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What does Brexit tell us?

June 24, 2016

Our globally networked societies and economies have transformed the environment in which we live, yet our political direction, organization and visions have not yet adjusted. Brexit is an indication of the frustrations that many feel in a world they no longer understand, with leaders who lack power and fail to offer a coherent and inclusive sense of direction.

Recent research has shown that those with no history of democracy and who live in relative poverty feel like they are today ‘global citizens’. Those who live in established democracies generally feel less empowered and that their opinions and opportunities are being subsumed; they, increasingly, do not see themselves as ‘global citizens’.

This environment creates openings for populists to peddle policies that are inherently negative, protectionist and divisive. Yet rather than causing despair, this should operate as a wake-up call for those who are educated and economically privileged. It is surely they who must demonstrate a readiness to create a positive vision for the future and engage politically, rather than complain about their fellow citizens democratic choice.

At times of great change, there is typically great turmoil. For those who benefit from any new world order, there is a tendency to drift. Such was true in the 17th century, when a fast-changing society led the British people to rise against the threat of absolutism from their monarch. It is worthy of note that the dividing lines at that time were almost identical to those of the Brexit vote – London and Scotland moving in one direction, the rest of the country supporting tradition and the monarch. On that occasion, it was the agents of change who led the way and created the foundations for modern parliamentary government.

Today, whether in business or society as a whole, we similarly need leadership and vision which is relevant, inclusive and inspires a sense of hope.

From → Organization

3 Comments
  1. Eugene P. Grace permalink

    It seems to mean that your language shows your leaning, “…populists to peddle policies…” Nice alliteration but misses the point of the vote. The British people were saying, “Enough is enough,” pay attention to us. That’s all. Wake-up call for the elites who control the status quo. The people are saying they are being ignored, and decided that it was a time for a change. Quite rational, wouldn’t you say.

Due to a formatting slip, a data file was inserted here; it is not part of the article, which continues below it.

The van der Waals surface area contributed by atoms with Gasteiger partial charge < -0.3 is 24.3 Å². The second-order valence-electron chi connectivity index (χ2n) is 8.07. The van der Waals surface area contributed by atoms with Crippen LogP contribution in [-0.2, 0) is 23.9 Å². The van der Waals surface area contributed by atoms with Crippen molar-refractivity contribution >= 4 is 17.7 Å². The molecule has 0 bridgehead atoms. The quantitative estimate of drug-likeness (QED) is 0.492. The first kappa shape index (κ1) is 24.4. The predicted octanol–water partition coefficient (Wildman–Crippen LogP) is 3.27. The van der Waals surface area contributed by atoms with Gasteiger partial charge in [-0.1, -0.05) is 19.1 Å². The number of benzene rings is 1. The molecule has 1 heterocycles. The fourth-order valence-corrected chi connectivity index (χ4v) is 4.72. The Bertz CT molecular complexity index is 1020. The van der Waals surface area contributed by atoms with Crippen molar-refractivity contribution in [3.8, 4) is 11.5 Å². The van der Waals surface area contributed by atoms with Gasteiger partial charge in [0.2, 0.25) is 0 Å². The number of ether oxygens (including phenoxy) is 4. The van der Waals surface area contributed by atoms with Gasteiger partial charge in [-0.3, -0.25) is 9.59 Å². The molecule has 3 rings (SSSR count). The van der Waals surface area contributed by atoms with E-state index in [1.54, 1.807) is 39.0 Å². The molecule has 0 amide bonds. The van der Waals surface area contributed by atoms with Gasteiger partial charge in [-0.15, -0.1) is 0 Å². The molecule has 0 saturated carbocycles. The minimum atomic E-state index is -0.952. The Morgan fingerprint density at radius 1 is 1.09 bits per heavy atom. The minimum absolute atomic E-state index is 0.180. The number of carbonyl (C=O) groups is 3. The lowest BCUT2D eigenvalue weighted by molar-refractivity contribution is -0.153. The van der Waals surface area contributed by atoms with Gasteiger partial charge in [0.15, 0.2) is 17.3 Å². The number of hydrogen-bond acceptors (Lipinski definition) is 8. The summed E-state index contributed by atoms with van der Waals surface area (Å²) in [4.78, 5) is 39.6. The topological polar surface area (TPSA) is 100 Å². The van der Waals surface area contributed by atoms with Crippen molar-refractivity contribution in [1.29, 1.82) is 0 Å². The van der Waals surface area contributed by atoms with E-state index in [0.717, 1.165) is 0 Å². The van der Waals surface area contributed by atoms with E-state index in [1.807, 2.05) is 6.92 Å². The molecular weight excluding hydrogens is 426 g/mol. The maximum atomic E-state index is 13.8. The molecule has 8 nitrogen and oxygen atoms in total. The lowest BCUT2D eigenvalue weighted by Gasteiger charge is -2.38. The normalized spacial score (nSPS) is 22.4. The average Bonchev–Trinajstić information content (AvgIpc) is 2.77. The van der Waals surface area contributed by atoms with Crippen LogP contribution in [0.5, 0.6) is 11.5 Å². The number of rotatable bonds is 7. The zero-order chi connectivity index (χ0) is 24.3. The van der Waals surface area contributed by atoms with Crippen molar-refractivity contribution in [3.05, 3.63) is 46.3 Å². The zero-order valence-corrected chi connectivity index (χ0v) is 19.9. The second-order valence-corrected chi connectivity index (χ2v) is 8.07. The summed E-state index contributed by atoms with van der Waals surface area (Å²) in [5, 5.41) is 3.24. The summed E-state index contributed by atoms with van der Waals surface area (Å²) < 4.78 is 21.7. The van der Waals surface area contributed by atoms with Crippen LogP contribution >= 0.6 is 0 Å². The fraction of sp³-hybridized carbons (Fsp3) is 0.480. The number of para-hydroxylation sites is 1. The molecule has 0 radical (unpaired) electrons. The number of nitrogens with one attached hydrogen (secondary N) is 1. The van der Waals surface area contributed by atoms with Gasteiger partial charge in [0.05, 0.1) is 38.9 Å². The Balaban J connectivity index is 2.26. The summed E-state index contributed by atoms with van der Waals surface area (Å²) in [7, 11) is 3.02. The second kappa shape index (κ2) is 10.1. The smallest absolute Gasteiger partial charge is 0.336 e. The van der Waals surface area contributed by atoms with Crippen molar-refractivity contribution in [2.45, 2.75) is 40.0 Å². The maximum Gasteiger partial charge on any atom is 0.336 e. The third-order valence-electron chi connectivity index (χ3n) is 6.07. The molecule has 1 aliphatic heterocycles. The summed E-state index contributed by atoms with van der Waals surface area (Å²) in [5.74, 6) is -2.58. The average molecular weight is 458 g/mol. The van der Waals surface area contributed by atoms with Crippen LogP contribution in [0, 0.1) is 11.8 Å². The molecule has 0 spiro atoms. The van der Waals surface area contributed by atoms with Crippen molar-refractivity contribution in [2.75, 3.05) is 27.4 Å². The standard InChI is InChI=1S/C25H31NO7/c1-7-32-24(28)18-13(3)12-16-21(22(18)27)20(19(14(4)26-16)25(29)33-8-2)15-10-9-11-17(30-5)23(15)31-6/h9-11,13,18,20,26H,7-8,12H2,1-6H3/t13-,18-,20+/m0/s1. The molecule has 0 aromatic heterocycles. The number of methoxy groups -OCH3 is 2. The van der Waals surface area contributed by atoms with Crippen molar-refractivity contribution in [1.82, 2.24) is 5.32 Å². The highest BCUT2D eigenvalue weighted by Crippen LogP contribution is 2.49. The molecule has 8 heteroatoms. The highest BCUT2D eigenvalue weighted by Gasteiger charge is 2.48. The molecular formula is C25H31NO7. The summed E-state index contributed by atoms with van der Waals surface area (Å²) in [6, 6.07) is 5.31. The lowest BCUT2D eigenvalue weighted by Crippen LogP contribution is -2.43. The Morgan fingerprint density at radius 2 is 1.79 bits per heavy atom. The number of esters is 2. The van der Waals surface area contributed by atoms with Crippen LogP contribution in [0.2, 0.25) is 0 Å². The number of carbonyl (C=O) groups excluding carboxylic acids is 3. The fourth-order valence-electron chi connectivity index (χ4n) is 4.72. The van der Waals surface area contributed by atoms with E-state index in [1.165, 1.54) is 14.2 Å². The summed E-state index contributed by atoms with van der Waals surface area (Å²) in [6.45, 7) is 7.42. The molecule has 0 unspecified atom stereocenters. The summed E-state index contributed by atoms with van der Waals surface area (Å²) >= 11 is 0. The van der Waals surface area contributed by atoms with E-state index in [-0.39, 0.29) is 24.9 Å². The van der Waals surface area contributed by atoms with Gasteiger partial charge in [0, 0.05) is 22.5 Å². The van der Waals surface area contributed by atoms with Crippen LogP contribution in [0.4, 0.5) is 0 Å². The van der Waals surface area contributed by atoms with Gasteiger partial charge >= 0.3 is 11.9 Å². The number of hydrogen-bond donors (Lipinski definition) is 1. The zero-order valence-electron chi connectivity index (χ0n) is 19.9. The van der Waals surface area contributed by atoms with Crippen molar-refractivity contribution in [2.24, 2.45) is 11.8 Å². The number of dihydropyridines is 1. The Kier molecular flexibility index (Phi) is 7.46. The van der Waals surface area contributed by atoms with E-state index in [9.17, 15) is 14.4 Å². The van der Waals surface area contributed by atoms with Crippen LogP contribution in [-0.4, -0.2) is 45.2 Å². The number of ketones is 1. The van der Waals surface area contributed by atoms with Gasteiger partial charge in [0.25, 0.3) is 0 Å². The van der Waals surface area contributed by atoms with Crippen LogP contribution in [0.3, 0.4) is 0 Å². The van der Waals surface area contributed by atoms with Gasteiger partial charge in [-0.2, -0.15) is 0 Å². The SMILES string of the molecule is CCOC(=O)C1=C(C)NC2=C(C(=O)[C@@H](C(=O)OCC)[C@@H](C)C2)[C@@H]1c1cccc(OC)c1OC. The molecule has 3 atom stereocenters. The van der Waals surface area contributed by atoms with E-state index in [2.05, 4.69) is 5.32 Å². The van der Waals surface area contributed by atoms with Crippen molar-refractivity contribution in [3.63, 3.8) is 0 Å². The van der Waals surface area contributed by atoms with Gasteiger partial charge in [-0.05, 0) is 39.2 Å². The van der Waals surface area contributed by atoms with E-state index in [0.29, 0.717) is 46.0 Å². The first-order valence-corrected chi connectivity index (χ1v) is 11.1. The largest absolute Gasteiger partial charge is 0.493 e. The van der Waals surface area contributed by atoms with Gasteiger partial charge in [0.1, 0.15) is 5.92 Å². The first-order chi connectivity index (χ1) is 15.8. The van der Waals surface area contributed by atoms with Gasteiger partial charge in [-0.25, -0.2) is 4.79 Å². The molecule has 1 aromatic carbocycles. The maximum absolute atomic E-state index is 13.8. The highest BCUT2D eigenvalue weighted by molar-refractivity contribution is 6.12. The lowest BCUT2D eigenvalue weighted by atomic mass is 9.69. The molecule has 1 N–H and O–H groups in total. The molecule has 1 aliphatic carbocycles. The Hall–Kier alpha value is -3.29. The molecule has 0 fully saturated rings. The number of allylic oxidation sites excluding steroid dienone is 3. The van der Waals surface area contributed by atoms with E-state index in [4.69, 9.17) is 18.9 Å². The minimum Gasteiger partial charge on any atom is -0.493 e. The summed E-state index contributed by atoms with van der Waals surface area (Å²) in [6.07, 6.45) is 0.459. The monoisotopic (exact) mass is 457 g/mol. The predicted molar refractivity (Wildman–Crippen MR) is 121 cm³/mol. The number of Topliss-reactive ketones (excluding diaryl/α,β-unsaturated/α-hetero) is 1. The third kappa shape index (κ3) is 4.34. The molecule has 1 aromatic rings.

2. Eugene, quite the opposite. As my article says, I believe that Brexit represents an understandable demand for change, for answers that are more inclusive and democratic than the mega-state structure offered by the EU. Far from being negative, Brexit provides a chance for true leadership. However, that leadership cannot be based on the negative principles that tend to underpin populism – we must take this chance to create a vision that inspires hope and unity of purpose – something that was sadly lacking in the Brexit campaign.

    • Eugene P. Grace permalink

      I believe Brexit was about moving the power back to the people of Great Britain. Populism is the idea of paying attention to the priorities of your constituents. Trump and Sanders are populists based on that formulation. Populism embraces the idea that the people know what is best for them. Not the elites in their respective capital cities, which are little more than political bubbles. I was disagreeing with your negative connotation of the term populism. In representative democracies, the people from time to time have to cry out, “pay attention to us.” After all the people pay society’s bills and play by society’s rules. They deserve a serious hearing. If the bills you pay, you get the say. I actually think we agree more than we disagree. However, I believe the term, “populism,” is being misused by the pundit class. US politicians have lost sight of the people who put them in office. Pay attention to the people.

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